Optimal iodine intake during infancy is critical for brain development, but no estimated average requirement (EAR) is available for this age group.Objective:
We measured daily iodine intake, excretion, and retention over a range of iodine intakes in early infancy to determine the minimum daily intake required to achieve iodine balance.Design:
In a dose-response crossover study, we randomly assigned healthy infants (n = 11; mean ± SD age 13 ± 3 wk) to sequentially consume over 33 d 3 infant formula milks (IFMs) containing 10.5, 19.3, and 38.5 μg I/100 kcal, respectively. Each IFM was consumed for 11 d, consisting of a 6-d run-in period followed by a 4-d balance period and 1 run-out day.Results:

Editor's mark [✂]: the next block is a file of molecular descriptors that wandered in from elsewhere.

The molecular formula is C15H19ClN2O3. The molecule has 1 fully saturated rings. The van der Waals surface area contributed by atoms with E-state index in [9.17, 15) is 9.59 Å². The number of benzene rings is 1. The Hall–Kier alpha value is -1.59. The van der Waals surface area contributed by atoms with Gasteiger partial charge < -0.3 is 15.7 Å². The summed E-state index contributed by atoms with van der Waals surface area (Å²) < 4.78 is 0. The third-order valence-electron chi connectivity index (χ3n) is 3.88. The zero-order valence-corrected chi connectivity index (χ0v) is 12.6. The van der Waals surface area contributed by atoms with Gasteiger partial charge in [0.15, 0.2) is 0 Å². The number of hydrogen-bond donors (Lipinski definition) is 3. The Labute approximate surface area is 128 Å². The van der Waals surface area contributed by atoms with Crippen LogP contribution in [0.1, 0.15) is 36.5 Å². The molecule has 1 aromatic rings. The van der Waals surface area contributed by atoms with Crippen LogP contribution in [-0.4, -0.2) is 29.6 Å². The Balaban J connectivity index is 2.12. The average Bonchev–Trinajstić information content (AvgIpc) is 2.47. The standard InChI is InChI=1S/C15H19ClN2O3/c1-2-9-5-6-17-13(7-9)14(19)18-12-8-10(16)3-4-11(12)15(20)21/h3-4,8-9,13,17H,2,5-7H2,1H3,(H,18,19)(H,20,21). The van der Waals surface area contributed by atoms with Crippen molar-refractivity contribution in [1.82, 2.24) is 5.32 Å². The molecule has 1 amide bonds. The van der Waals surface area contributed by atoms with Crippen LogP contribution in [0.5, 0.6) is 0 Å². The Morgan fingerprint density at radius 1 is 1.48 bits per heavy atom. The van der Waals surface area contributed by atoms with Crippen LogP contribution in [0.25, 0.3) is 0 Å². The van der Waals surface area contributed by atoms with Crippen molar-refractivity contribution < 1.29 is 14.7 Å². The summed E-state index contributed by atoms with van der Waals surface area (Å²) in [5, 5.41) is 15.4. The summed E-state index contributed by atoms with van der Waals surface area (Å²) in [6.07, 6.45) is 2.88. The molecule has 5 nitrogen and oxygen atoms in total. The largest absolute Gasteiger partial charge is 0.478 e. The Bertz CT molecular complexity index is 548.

Iodine intake (mean ± SD: 54.6 ± 8.1, 142.3 ± 23.1, and 268.4 ± 32.6 μg/d), excretion (55.9 ± 8.6, 121.9 ± 21.7, and 228.7 ± 39.3 μg/d), and retention (-1.6 ± 8.3, 20.6 ± 21.6, and 39.8 ± 34.3 μg/d) differed among the low, middle, and high iodine IFM groups (P < 0.001 for all). There was a linear relation between daily iodine intake and both daily iodine excretion and daily iodine retention. Zero balance (iodine intake = iodine excretion, iodine retention = 0 μg/d) was achieved at a daily iodine intake of 70 μg (95% CI: 60, 80 μg).Conclusion:
Our data indicate the iodine requirement in 2- to 5-moold infants is 70 μg/d. Adding an allowance for accumulation of thyroidal iodine stores would produce an EAR of 72 μg and a recommended dietary allowance of 80 μg. This trial was registered at clinicaltrials.gov as NCT02045784.